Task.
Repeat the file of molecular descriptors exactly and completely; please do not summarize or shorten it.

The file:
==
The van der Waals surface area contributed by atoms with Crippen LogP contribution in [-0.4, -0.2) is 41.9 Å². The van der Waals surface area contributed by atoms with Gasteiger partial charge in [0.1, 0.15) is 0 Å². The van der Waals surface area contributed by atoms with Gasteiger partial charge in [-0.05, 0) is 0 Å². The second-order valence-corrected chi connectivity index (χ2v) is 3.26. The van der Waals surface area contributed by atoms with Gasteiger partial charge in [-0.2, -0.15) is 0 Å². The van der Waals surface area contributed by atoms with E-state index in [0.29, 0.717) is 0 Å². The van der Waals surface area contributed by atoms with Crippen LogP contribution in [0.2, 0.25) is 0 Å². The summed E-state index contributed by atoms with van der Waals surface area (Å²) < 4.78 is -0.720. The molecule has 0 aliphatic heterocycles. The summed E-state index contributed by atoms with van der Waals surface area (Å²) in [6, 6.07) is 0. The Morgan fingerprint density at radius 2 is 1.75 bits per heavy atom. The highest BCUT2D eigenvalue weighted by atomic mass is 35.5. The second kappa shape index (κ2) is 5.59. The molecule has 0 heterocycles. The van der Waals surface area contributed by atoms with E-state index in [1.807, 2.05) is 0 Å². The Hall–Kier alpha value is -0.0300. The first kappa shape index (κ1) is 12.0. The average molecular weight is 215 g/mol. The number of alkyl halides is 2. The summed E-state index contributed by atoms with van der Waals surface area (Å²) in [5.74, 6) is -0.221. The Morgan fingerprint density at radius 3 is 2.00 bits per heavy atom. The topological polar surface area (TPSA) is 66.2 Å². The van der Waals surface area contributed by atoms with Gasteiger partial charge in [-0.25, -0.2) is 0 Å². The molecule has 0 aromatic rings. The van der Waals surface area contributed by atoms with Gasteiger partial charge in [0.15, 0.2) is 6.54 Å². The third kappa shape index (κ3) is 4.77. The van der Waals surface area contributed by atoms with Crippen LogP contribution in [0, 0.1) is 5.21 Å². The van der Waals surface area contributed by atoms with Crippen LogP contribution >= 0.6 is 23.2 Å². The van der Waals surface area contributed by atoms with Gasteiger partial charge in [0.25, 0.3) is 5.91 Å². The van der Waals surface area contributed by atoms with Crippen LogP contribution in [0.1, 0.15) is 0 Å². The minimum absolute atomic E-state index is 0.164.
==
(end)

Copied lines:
The van der Waals surface area contributed by atoms with Crippen LogP contribution in [-0.4, -0.2) is 41.9 Å². The van der Waals surface area contributed by atoms with Gasteiger partial charge in [0.1, 0.15) is 0 Å². The van der Waals surface area contributed by atoms with Gasteiger partial charge in [-0.05, 0) is 0 Å². The second-order valence-corrected chi connectivity index (χ2v) is 3.26. The van der Waals surface area contributed by atoms with Gasteiger partial charge in [-0.2, -0.15) is 0 Å². The van der Waals surface area contributed by atoms with E-state index in [0.29, 0.717) is 0 Å². The van der Waals surface area contributed by atoms with Crippen LogP contribution in [0.2, 0.25) is 0 Å². The summed E-state index contributed by atoms with van der Waals surface area (Å²) < 4.78 is -0.720. The molecule has 0 aliphatic heterocycles. The summed E-state index contributed by atoms with van der Waals surface area (Å²) in [6, 6.07) is 0. The Morgan fingerprint density at radius 2 is 1.75 bits per heavy atom. The highest BCUT2D eigenvalue weighted by atomic mass is 35.5. The second kappa shape index (κ2) is 5.59. The molecule has 0 heterocycles. The van der Waals surface area contributed by atoms with E-state index in [1.807, 2.05) is 0 Å². The Hall–Kier alpha value is -0.0300. The first kappa shape index (κ1) is 12.0. The average molecular weight is 215 g/mol. The number of alkyl halides is 2. The summed E-state index contributed by atoms with van der Waals surface area (Å²) in [5.74, 6) is -0.221. The Morgan fingerprint density at radius 3 is 2.00 bits per heavy atom. The topological polar surface area (TPSA) is 66.2 Å². The van der Waals surface area contributed by atoms with Gasteiger partial charge in [-0.25, -0.2) is 0 Å². The molecule has 0 aromatic rings. The van der Waals surface area contributed by atoms with Gasteiger partial charge in [0.15, 0.2) is 6.54 Å². The third kappa shape index (κ3) is 4.77. The van der Waals surface area contributed by atoms with Crippen LogP contribution in [0, 0.1) is 5.21 Å². The van der Waals surface area contributed by atoms with Crippen LogP contribution >= 0.6 is 23.2 Å². The van der Waals surface area contributed by atoms with Gasteiger partial charge in [0.25, 0.3) is 5.91 Å². The van der Waals surface area contributed by atoms with Crippen LogP contribution in [0.1, 0.15) is 0 Å². The minimum absolute atomic E-state index is 0.164.